How you communicate and work together is vital to the success of your business. For your marketing team, in particular, communication and collaboration are non-negotiable necessities. All marketing is about communicating a message, but if your team can’t communicate among themselves, they won’t be able to communicate with your audience (or prepare deliverables).

There’s just one problem: many workers aren’t trained to collaborate.

The good news is that you can get even the most fractious team to come together if you approach collaborating the right way. Here are the best ways to collaborate with your team on any project.

Have a Clear Goal

The first step to any successful collaboration is understanding what your team is trying to achieve. You might be able to work out the goal as you go when you work alone, but you need a clear goal if you want the whole team to be able to meaningfully contribute.

This can be as simple as a single, concrete final objective, or it can be an elaborate timeline of deliverables and mini-deadlines leading up to the conclusion of the campaign.

Either way, take a look at how your team organizes goals at the start of a project and figure out what method works best for you. The clearer you can get on your goal, the easier it is to define each person’s role in working toward the goal.

Get on the Same Page

Once you get on the same page about your end product, you need to get on the same page for all other elements of the project.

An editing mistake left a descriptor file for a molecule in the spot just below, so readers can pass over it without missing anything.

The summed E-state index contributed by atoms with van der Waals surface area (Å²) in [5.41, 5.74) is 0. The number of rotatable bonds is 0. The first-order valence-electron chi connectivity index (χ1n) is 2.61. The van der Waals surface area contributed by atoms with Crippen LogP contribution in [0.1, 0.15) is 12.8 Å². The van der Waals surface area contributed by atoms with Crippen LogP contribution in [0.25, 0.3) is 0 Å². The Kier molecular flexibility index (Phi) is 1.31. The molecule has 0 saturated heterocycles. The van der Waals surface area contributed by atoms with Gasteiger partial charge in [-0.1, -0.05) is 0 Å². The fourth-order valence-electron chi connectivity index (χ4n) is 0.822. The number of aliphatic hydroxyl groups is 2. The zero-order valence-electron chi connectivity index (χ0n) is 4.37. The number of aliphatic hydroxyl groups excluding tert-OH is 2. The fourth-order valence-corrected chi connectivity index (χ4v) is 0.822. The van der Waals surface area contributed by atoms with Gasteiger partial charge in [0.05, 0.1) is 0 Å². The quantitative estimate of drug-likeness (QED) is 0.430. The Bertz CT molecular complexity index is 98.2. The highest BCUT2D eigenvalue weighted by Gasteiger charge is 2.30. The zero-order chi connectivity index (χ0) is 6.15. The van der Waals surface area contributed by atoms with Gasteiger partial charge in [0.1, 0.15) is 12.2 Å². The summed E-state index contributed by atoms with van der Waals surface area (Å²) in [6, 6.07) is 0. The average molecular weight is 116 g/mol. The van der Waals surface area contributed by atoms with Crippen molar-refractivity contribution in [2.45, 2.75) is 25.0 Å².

Think of it this way: if everyone is distracted by mini projects and their contributions are scattered, nothing gets done. Having three people work on the same thing is also counterproductive if it means other tasks are neglected.

You need to be clear about who is responsible for what, as well as your short- and long-term goals for the project. Everyone should have a clear understanding of how they fit into the team.

Establish Expectations

Quick question: are you setting expectations the right way?

Here’s a hint: if you’re not using open communication early and often, the answer is probably no.

Establishing expectations applies to everything. Yes, everything. Your team should know your expectations about:

  • Goals
  • Contributions
  • Deadlines
  • Quality
  • Communication style and frequency

There should be no question in anyone’s mind about what’s expected at any point. That way, they can go into the project with everyone marching to the same beat. And if there is a problem, all team members should know your expectations about how to handle it.

Be Open About Everything

However, this won’t work unless you’re open about everything.

Your collaboration is only as strong as your communication. The more you hold back, the harder time you’ll have working together.

A full quarter of American employees don’t trust their bosses, and only about half of employees believe that their bosses are upfront and transparent with them. Worse, employees quit bosses as much as they quit jobs with 37% of employees saying they would leave due to a poor opinion of their boss’s performance.